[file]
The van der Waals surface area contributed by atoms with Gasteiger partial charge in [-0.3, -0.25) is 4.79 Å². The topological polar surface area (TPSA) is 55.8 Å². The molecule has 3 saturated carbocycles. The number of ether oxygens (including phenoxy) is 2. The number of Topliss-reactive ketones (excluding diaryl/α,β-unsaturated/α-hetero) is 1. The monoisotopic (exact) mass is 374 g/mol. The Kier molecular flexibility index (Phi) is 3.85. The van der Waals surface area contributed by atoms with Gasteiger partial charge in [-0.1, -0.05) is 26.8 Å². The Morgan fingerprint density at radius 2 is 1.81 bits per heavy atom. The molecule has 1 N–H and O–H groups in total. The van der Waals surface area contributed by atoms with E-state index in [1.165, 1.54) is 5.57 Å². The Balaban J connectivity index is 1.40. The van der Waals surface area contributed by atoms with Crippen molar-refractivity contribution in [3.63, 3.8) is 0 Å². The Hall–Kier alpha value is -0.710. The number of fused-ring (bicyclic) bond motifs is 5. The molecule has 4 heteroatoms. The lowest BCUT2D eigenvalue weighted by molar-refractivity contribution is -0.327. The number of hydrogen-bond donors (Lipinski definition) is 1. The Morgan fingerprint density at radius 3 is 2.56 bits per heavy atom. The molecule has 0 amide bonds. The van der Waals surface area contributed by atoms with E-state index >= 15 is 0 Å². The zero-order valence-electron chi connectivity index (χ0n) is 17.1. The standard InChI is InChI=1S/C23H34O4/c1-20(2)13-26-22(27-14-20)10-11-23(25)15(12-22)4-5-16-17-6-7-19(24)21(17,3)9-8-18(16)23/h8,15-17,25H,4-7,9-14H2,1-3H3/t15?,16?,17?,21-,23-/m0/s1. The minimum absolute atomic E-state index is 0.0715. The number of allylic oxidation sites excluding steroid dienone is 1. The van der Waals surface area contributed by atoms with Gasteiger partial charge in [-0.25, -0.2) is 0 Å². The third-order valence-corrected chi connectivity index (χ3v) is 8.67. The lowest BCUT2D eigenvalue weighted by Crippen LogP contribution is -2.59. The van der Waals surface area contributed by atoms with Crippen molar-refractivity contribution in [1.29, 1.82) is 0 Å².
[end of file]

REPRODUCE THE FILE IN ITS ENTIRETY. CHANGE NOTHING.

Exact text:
The van der Waals surface area contributed by atoms with Gasteiger partial charge in [-0.3, -0.25) is 4.79 Å². The topological polar surface area (TPSA) is 55.8 Å². The molecule has 3 saturated carbocycles. The number of ether oxygens (including phenoxy) is 2. The number of Topliss-reactive ketones (excluding diaryl/α,β-unsaturated/α-hetero) is 1. The monoisotopic (exact) mass is 374 g/mol. The Kier molecular flexibility index (Phi) is 3.85. The van der Waals surface area contributed by atoms with Gasteiger partial charge in [-0.1, -0.05) is 26.8 Å². The Morgan fingerprint density at radius 2 is 1.81 bits per heavy atom. The molecule has 1 N–H and O–H groups in total. The van der Waals surface area contributed by atoms with E-state index in [1.165, 1.54) is 5.57 Å². The Balaban J connectivity index is 1.40. The van der Waals surface area contributed by atoms with Crippen molar-refractivity contribution in [3.63, 3.8) is 0 Å². The Hall–Kier alpha value is -0.710. The number of fused-ring (bicyclic) bond motifs is 5. The molecule has 4 heteroatoms. The lowest BCUT2D eigenvalue weighted by molar-refractivity contribution is -0.327. The number of hydrogen-bond donors (Lipinski definition) is 1. The Morgan fingerprint density at radius 3 is 2.56 bits per heavy atom. The molecule has 0 amide bonds. The van der Waals surface area contributed by atoms with E-state index >= 15 is 0 Å². The zero-order valence-electron chi connectivity index (χ0n) is 17.1. The standard InChI is InChI=1S/C23H34O4/c1-20(2)13-26-22(27-14-20)10-11-23(25)15(12-22)4-5-16-17-6-7-19(24)21(17,3)9-8-18(16)23/h8,15-17,25H,4-7,9-14H2,1-3H3/t15?,16?,17?,21-,23-/m0/s1. The minimum absolute atomic E-state index is 0.0715. The number of allylic oxidation sites excluding steroid dienone is 1. The van der Waals surface area contributed by atoms with Gasteiger partial charge in [-0.25, -0.2) is 0 Å². The third-order valence-corrected chi connectivity index (χ3v) is 8.67. The lowest BCUT2D eigenvalue weighted by Crippen LogP contribution is -2.59. The van der Waals surface area contributed by atoms with Crippen molar-refractivity contribution in [1.29, 1.82) is 0 Å².